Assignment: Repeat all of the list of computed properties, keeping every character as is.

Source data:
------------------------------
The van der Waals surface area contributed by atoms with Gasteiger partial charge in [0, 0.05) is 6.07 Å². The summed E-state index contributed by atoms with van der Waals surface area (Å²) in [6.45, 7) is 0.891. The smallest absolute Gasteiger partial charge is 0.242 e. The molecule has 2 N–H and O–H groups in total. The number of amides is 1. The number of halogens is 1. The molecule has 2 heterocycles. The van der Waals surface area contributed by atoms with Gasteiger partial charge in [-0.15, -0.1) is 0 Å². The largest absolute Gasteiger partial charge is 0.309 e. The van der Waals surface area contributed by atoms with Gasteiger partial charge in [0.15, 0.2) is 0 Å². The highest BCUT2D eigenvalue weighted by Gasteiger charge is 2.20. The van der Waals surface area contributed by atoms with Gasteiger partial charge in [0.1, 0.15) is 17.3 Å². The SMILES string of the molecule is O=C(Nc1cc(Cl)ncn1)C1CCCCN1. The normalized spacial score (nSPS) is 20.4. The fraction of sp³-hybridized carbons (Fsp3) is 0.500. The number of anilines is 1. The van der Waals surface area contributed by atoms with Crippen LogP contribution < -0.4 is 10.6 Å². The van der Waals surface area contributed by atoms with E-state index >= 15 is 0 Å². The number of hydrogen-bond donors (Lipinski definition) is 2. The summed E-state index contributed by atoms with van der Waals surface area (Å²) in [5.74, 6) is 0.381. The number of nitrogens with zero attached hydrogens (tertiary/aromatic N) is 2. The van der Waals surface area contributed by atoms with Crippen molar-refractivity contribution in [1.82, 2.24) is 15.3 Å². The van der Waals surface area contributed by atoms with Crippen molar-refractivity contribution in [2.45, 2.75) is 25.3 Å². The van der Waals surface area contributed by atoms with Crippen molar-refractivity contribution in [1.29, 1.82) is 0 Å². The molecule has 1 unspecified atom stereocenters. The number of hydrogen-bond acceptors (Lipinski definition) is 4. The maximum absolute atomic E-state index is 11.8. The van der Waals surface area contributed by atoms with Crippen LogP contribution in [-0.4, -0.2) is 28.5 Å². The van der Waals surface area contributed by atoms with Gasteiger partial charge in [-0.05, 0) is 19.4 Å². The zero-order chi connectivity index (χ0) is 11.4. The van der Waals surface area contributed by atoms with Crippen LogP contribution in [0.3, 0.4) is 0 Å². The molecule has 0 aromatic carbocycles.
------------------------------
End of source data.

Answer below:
The van der Waals surface area contributed by atoms with Gasteiger partial charge in [0, 0.05) is 6.07 Å². The summed E-state index contributed by atoms with van der Waals surface area (Å²) in [6.45, 7) is 0.891. The smallest absolute Gasteiger partial charge is 0.242 e. The molecule has 2 N–H and O–H groups in total. The number of amides is 1. The number of halogens is 1. The molecule has 2 heterocycles. The van der Waals surface area contributed by atoms with Gasteiger partial charge in [-0.15, -0.1) is 0 Å². The largest absolute Gasteiger partial charge is 0.309 e. The van der Waals surface area contributed by atoms with Gasteiger partial charge in [0.15, 0.2) is 0 Å². The highest BCUT2D eigenvalue weighted by Gasteiger charge is 2.20. The van der Waals surface area contributed by atoms with Gasteiger partial charge in [0.1, 0.15) is 17.3 Å². The SMILES string of the molecule is O=C(Nc1cc(Cl)ncn1)C1CCCCN1. The normalized spacial score (nSPS) is 20.4. The fraction of sp³-hybridized carbons (Fsp3) is 0.500. The number of anilines is 1. The van der Waals surface area contributed by atoms with Crippen LogP contribution < -0.4 is 10.6 Å². The van der Waals surface area contributed by atoms with E-state index >= 15 is 0 Å². The number of hydrogen-bond donors (Lipinski definition) is 2. The summed E-state index contributed by atoms with van der Waals surface area (Å²) in [5.74, 6) is 0.381. The number of nitrogens with zero attached hydrogens (tertiary/aromatic N) is 2. The van der Waals surface area contributed by atoms with Crippen molar-refractivity contribution in [1.82, 2.24) is 15.3 Å². The van der Waals surface area contributed by atoms with Crippen molar-refractivity contribution in [2.45, 2.75) is 25.3 Å². The van der Waals surface area contributed by atoms with Crippen molar-refractivity contribution in [1.29, 1.82) is 0 Å². The molecule has 1 unspecified atom stereocenters. The number of hydrogen-bond acceptors (Lipinski definition) is 4. The maximum absolute atomic E-state index is 11.8. The van der Waals surface area contributed by atoms with Crippen LogP contribution in [-0.4, -0.2) is 28.5 Å². The van der Waals surface area contributed by atoms with Gasteiger partial charge in [-0.05, 0) is 19.4 Å². The zero-order chi connectivity index (χ0) is 11.4. The van der Waals surface area contributed by atoms with Crippen LogP contribution in [0.3, 0.4) is 0 Å². The molecule has 0 aromatic carbocycles.